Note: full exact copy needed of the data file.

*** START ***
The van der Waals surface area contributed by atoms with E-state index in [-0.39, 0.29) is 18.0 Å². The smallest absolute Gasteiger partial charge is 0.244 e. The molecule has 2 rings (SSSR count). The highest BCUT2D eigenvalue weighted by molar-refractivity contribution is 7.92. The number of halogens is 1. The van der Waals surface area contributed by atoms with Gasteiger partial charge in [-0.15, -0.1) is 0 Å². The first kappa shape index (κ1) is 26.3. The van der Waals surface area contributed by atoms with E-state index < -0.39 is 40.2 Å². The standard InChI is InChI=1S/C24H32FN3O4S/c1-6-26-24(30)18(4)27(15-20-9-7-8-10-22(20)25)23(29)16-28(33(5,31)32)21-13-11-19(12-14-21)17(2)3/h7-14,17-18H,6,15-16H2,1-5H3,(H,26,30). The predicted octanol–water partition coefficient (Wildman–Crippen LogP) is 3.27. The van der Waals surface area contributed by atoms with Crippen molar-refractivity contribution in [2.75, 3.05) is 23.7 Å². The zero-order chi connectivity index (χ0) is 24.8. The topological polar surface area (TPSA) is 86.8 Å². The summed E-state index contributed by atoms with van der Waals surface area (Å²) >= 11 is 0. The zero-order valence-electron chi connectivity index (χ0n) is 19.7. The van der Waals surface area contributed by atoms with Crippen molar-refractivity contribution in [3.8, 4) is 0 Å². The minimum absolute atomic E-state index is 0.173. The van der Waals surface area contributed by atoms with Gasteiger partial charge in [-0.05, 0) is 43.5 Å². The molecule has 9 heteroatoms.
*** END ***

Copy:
The van der Waals surface area contributed by atoms with E-state index in [-0.39, 0.29) is 18.0 Å². The smallest absolute Gasteiger partial charge is 0.244 e. The molecule has 2 rings (SSSR count). The highest BCUT2D eigenvalue weighted by molar-refractivity contribution is 7.92. The number of halogens is 1. The van der Waals surface area contributed by atoms with Gasteiger partial charge in [-0.15, -0.1) is 0 Å². The first kappa shape index (κ1) is 26.3. The van der Waals surface area contributed by atoms with E-state index < -0.39 is 40.2 Å². The standard InChI is InChI=1S/C24H32FN3O4S/c1-6-26-24(30)18(4)27(15-20-9-7-8-10-22(20)25)23(29)16-28(33(5,31)32)21-13-11-19(12-14-21)17(2)3/h7-14,17-18H,6,15-16H2,1-5H3,(H,26,30). The predicted octanol–water partition coefficient (Wildman–Crippen LogP) is 3.27. The van der Waals surface area contributed by atoms with Crippen molar-refractivity contribution in [2.75, 3.05) is 23.7 Å². The zero-order chi connectivity index (χ0) is 24.8. The topological polar surface area (TPSA) is 86.8 Å². The summed E-state index contributed by atoms with van der Waals surface area (Å²) >= 11 is 0. The zero-order valence-electron chi connectivity index (χ0n) is 19.7. The van der Waals surface area contributed by atoms with Crippen molar-refractivity contribution in [3.8, 4) is 0 Å². The minimum absolute atomic E-state index is 0.173. The van der Waals surface area contributed by atoms with Gasteiger partial charge in [-0.05, 0) is 43.5 Å². The molecule has 9 heteroatoms.